Season of Creation Cover
“God so loved the world…” – John 3:16. – This is the start of probably the most well-known verse in the Bible
Sadly, humans have not treated the world that God so loves with great care, and so we are facing degradation of the land, water and eco-systems on which we depend. As Prof Mark Swilling of Stellenbosch University’s Sustainability Institute has noted, “The United Nations Millennium Eco-System Assessment has confirmed for the first time that 60% of the eco-systems that human systems depend on for survival are degraded and that the damage is largely irreversible.” Climate change threatens us with falling crop yields, sea level rise, and a rising intensity of storms, droughts and flooding.
Yet, in the face of this crisis, God’s Spirit is, as ever, always at work.
At the recent Anglican Consultative Council meeting in Auckland, one of the important resolutions taken was about the Season of creation. It includes the following:
3.a in light of alarming ecological trends observed worldwide and to which ACEN’s provincial representatives bear witness in their Report, requests that the Provinces take the following action:
‘to consider the inclusion of a season of Creation in the liturgical calendar’
The Creed reminds us that we confess, “We believe in one God, the Father Almighty, Creator of heaven and earth …” Many churches, including within the Anglican Communion, are now incorporating in their liturgical calender a season to focus on God the Creator. While we have long had seasons to celebrate Jesus Christ in his Sonship at Easter and Christmas, and God the Holy Spirit at Pentecost, we have lacked a time to focus on God as Creator.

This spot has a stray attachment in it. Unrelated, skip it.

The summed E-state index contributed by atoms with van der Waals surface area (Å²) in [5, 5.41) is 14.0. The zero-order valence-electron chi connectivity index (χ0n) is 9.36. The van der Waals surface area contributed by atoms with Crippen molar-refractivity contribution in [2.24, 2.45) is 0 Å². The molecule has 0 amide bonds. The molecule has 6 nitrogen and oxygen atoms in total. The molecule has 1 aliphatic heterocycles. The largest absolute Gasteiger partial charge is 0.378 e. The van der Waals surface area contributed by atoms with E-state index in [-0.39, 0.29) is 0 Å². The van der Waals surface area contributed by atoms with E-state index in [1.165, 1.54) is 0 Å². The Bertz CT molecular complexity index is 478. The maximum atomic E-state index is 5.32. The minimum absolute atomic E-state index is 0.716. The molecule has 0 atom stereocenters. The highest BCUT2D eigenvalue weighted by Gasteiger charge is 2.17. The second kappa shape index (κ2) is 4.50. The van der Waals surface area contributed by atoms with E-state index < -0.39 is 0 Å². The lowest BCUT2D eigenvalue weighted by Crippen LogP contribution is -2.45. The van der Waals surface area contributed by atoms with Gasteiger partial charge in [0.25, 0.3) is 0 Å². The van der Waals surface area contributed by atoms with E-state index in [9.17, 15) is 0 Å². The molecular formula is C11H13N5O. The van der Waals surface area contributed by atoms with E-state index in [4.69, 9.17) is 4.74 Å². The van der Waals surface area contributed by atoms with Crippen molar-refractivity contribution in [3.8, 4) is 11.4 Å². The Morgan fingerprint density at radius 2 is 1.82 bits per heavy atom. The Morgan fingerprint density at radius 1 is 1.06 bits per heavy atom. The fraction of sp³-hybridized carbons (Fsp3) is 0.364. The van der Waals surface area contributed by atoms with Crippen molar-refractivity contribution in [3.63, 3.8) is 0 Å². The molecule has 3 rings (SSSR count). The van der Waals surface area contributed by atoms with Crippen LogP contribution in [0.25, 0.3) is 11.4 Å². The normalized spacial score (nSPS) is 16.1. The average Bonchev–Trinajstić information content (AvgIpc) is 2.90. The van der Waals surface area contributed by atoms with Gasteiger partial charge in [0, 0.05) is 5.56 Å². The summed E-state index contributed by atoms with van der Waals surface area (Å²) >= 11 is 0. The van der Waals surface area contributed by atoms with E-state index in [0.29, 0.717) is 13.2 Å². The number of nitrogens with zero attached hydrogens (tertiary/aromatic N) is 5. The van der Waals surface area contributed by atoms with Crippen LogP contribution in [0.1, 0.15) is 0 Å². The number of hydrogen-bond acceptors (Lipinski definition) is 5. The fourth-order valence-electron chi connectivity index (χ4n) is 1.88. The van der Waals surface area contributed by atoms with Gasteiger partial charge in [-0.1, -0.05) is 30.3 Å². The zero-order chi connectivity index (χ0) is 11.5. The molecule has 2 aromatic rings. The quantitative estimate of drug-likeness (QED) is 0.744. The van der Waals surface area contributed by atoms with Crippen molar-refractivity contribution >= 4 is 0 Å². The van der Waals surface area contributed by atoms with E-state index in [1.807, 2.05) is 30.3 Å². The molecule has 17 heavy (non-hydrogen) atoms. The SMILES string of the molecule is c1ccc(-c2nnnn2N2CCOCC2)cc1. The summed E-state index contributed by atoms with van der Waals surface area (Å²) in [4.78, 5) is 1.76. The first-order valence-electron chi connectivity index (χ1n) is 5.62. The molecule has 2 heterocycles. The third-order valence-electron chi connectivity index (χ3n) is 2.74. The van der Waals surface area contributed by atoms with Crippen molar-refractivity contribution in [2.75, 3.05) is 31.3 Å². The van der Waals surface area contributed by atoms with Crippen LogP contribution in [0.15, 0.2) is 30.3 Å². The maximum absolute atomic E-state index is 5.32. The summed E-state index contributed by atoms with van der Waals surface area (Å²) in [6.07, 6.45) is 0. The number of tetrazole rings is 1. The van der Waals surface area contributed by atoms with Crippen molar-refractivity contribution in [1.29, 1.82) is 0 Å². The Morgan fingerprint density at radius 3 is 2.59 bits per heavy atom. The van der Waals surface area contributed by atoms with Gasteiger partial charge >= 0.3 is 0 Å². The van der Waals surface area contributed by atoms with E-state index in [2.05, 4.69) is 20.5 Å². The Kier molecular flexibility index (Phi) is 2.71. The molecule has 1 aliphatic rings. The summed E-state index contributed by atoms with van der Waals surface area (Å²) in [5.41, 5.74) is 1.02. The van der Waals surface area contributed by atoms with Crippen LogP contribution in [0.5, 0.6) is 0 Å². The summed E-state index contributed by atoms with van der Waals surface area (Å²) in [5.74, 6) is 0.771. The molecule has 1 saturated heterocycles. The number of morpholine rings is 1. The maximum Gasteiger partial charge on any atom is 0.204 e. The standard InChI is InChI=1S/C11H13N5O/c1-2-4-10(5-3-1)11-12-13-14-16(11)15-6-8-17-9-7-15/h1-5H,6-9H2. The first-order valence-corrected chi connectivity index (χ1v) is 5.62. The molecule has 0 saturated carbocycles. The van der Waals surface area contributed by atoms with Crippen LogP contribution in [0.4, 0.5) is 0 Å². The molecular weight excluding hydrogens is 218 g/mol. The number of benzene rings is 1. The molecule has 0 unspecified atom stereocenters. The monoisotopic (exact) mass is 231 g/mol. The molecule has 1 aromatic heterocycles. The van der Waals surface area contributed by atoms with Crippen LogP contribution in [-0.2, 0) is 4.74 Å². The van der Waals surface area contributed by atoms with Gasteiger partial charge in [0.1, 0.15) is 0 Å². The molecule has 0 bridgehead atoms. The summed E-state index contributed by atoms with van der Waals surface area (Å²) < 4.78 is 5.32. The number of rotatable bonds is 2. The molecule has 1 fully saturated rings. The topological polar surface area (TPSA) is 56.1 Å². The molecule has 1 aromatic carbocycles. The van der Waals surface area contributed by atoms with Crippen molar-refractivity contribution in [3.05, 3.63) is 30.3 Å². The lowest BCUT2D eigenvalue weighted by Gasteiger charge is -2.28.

This “Season of Creation” was first adopted in 1989 by the Greek Orthodox church and the concept has spread to other denominations. Since then, churches in Australia, Europe, New Zealand, the Philippines, Southern Africa, the USA and elsewhere have taken initiatives and developed liturgical and other material for this period, generally known as the “Season of Creation” or “Time for Creation”.
Most commonly it has been celebrated between Creation Day on September 1 and the feast of St Francis of Assisi on October 4. In this scenario, the four Sundays in September are the core Sundays of the Season of Creation. However, the Season of Creation can also be celebrated appropriately in the Easter Season or at other times in during the Sundays after Pentecost. Alternatively, some congregations have spread the celebration of the four Sundays throughout the church year.
Of course, our acknowledgement of God the creator, Christ the redeemer of creation, and the Holy Spirit as sustainer of life, is integral to worship throughout the church year, and although we hope that caring for creation is a vital dimension of every worship service, the current crisis gives us a particular opportunity to explore in new ways our commitment to being carers of Gods earth.
. There are excellent resources available at:
South Africa: http://acen.anglicancommunion.org/resources/docs/season_of_creation.pdf
Britain and Ireland: http://www.ctbi.org.uk/10/
Please do share other resources with us!!
Rev Dr Rachel Mash
Anglican Church of Southern Africa